About 100 people turned out Thursday to talk about the future of education, what schools, students and teachers will be like in the future, and how technology will play into it in the first of at least six meetings of the new CISD bond committee.
This isn’t the first facilities study committee, of course, but it is a new attempt to bridge the gap between what the district officials say is needed and what the community says they need. The district does have issues with infrastructure, including an overuse of portable buildings, but last year’s attempt to push through a $54 million bond package that included everything on the wish list was soundly rejected by voters.
This is an attempt to see what the priorities are. The group that gathered was about one-third current CISD employees or former employees and the rest were people from throughout the community, including clergy, elected officials, business people, bureaucrats, and high school students.
Superintendent Diane Frost spoke briefly, pointing out that the district wants voters to have confidence in the district, and that they want to measure the district not just by test scores, but by the success of the students at every level.
Leading the committee are Jody McSpadden, who has children in the district; Bryson Morrison, whose wife and sisters teach in the district; and Leland Cook, a senior in high school.
The large group was broken up into about 12 tables of eight or so people each and asked to envision what schools would look like in 2024. What would be needed, would students or teachers be different, then they were asked to write their answers on large easeled pads.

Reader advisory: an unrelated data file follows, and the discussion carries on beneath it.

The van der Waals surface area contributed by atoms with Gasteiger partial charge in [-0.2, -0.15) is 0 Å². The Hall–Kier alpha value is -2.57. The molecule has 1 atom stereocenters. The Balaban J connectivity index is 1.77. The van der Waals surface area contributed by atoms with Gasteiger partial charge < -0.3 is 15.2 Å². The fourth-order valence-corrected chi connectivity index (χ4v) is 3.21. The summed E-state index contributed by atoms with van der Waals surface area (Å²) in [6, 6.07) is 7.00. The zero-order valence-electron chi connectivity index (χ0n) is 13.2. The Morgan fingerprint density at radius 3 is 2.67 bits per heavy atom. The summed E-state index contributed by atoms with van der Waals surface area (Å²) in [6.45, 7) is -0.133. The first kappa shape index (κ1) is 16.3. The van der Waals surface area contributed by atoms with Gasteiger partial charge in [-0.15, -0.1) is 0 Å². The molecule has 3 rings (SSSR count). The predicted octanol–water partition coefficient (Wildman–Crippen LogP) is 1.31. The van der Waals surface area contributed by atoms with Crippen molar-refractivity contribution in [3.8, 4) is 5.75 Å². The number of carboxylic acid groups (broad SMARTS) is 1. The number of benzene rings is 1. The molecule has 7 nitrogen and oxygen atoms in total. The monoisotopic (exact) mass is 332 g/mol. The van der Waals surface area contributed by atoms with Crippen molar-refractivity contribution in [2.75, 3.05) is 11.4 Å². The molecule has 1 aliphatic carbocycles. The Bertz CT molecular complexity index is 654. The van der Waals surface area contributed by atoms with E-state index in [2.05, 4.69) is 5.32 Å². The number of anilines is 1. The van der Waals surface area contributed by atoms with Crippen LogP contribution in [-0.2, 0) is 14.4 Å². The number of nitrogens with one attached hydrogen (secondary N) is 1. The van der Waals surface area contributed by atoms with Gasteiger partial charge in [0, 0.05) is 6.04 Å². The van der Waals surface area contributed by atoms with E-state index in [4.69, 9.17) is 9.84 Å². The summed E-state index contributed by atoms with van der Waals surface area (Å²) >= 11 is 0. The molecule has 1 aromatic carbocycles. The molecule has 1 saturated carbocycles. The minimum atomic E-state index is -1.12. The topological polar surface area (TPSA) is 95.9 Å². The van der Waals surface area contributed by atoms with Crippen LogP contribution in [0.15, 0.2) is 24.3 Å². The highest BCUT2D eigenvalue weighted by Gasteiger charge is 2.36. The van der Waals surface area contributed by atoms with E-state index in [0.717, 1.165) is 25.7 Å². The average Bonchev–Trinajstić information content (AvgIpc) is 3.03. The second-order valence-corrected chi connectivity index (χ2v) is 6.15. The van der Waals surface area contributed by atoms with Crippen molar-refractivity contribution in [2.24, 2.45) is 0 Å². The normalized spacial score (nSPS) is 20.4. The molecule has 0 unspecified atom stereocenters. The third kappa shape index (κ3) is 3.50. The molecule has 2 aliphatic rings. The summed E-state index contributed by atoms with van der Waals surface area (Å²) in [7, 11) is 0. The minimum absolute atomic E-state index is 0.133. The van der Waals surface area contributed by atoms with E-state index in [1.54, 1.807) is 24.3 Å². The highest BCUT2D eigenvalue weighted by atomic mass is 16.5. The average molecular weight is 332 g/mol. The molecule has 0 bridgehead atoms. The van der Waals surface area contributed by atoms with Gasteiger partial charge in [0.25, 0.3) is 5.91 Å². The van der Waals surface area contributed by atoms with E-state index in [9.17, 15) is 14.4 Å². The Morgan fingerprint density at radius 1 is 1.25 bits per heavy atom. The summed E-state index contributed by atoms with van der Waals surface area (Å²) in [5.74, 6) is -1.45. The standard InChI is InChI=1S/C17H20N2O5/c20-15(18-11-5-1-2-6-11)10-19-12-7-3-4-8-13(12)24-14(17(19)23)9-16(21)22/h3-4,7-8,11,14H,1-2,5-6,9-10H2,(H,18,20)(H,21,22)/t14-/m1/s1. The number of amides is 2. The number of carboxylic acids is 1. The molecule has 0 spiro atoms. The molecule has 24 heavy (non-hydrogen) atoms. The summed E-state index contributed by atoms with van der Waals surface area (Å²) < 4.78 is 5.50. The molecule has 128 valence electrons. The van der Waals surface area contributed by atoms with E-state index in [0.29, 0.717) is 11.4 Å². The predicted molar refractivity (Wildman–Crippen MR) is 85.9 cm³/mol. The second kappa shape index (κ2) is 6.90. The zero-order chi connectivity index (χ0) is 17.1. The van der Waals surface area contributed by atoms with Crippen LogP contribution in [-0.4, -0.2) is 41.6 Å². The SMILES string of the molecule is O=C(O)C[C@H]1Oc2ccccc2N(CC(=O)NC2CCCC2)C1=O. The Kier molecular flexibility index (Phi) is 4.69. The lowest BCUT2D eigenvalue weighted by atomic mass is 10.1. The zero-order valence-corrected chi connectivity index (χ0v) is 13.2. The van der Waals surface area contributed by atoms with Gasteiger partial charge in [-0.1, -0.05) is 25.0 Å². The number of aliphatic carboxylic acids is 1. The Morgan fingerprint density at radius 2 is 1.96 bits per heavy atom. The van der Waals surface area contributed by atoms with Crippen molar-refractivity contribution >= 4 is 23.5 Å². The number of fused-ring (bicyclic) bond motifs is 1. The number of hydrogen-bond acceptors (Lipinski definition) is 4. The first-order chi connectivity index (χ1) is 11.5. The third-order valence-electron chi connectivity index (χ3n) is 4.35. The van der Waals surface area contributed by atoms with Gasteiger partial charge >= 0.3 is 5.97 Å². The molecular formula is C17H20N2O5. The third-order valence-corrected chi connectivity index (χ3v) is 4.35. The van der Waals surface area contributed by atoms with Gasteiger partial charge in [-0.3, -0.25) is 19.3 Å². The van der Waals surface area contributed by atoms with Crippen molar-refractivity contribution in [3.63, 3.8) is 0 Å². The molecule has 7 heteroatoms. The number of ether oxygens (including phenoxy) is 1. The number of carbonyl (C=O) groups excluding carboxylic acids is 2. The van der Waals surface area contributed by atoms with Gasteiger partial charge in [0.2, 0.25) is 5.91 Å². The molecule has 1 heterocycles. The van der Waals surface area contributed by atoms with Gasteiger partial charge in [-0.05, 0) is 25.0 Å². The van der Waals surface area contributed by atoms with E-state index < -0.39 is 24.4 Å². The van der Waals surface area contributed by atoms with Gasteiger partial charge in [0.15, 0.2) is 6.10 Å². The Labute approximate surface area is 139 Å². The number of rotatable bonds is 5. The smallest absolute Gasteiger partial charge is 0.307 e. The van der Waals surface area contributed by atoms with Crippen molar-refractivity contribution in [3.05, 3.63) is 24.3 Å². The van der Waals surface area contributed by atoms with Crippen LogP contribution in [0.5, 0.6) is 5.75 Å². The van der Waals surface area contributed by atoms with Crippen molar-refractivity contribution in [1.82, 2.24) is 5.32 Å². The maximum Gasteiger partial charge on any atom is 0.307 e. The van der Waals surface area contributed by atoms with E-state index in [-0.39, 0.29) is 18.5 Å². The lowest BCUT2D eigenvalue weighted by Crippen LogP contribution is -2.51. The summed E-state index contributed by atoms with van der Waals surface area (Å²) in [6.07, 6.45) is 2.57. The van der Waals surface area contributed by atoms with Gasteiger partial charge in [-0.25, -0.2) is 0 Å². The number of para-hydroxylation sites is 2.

Among their observations:
• Technology would become more pervasive.
• Schools would teach students how to find and verify information, rather than having them memorize facts.
• Schools would be where students would apply their knowledge, but they would learn the theory in homework, the so-called “flipped classroom.”
• Teachers would do more facilitating, less lecturing.
• Textbooks will likely disappear, as e-books become easier to update and cheaper.
• School years and school days will likely become more flexible, possibly longer.
• And skills and training for non-college-geared students, will still be crucial.
• Schools must engage students, either by making learning fun or making it relevant to their self-interests.
However, as Sharon Green McDonald pointed out, “You can’t take the human factor out of learning.” Students will still need support from the schools as families continue to fracture.
A consultant to the school district, Scott Milder of Cambridge Strategic Services, congratulated the district’s administrators for the new facilities study committee. Some districts for which they’ve worked simply wait six months after a failed bond package and then take the same thing or a tweaked version back to voters again.
“They’re starting from scratch here,” he said.
Future committee meetings, which are all open to the public, will take place from 5 to 7 p.m. March 27, April 3, April 10, April 17, April 24 and possibly the first two Thursdays in May. A proposal will be submitted to the school board in June.
Janet Jacobs may be reached via email at firstname.lastname@example.org. Want to “Soundoff” to this article? Email: email@example.com